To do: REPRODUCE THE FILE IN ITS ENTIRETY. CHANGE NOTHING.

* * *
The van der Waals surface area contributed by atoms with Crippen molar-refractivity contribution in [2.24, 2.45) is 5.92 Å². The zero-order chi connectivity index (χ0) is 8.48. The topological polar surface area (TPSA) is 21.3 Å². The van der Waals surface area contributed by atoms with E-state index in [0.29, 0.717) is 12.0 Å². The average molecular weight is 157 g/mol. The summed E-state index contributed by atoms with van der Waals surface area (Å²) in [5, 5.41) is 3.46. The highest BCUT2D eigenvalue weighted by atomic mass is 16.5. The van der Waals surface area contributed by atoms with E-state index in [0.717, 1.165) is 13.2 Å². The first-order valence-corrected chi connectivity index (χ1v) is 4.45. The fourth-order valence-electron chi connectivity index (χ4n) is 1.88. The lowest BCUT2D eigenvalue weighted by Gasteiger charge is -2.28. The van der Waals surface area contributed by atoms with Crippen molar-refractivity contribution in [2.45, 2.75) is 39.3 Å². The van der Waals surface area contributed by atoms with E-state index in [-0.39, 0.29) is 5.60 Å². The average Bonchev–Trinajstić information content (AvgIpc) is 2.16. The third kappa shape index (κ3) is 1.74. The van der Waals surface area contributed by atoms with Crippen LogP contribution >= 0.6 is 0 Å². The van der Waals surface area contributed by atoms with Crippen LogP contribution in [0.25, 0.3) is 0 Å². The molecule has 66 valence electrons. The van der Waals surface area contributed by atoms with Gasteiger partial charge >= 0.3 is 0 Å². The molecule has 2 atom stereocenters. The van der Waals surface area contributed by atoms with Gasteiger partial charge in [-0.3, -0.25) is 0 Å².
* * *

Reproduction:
The van der Waals surface area contributed by atoms with Crippen molar-refractivity contribution in [2.24, 2.45) is 5.92 Å². The zero-order chi connectivity index (χ0) is 8.48. The topological polar surface area (TPSA) is 21.3 Å². The van der Waals surface area contributed by atoms with E-state index in [0.29, 0.717) is 12.0 Å². The average molecular weight is 157 g/mol. The summed E-state index contributed by atoms with van der Waals surface area (Å²) in [5, 5.41) is 3.46. The highest BCUT2D eigenvalue weighted by atomic mass is 16.5. The van der Waals surface area contributed by atoms with E-state index in [0.717, 1.165) is 13.2 Å². The first-order valence-corrected chi connectivity index (χ1v) is 4.45. The fourth-order valence-electron chi connectivity index (χ4n) is 1.88. The lowest BCUT2D eigenvalue weighted by Gasteiger charge is -2.28. The van der Waals surface area contributed by atoms with Crippen molar-refractivity contribution in [2.45, 2.75) is 39.3 Å². The van der Waals surface area contributed by atoms with E-state index in [-0.39, 0.29) is 5.60 Å². The average Bonchev–Trinajstić information content (AvgIpc) is 2.16. The third kappa shape index (κ3) is 1.74. The van der Waals surface area contributed by atoms with Crippen LogP contribution >= 0.6 is 0 Å². The van der Waals surface area contributed by atoms with Crippen LogP contribution in [0.25, 0.3) is 0 Å². The molecule has 66 valence electrons. The van der Waals surface area contributed by atoms with Gasteiger partial charge >= 0.3 is 0 Å². The molecule has 2 atom stereocenters. The van der Waals surface area contributed by atoms with Gasteiger partial charge in [-0.3, -0.25) is 0 Å².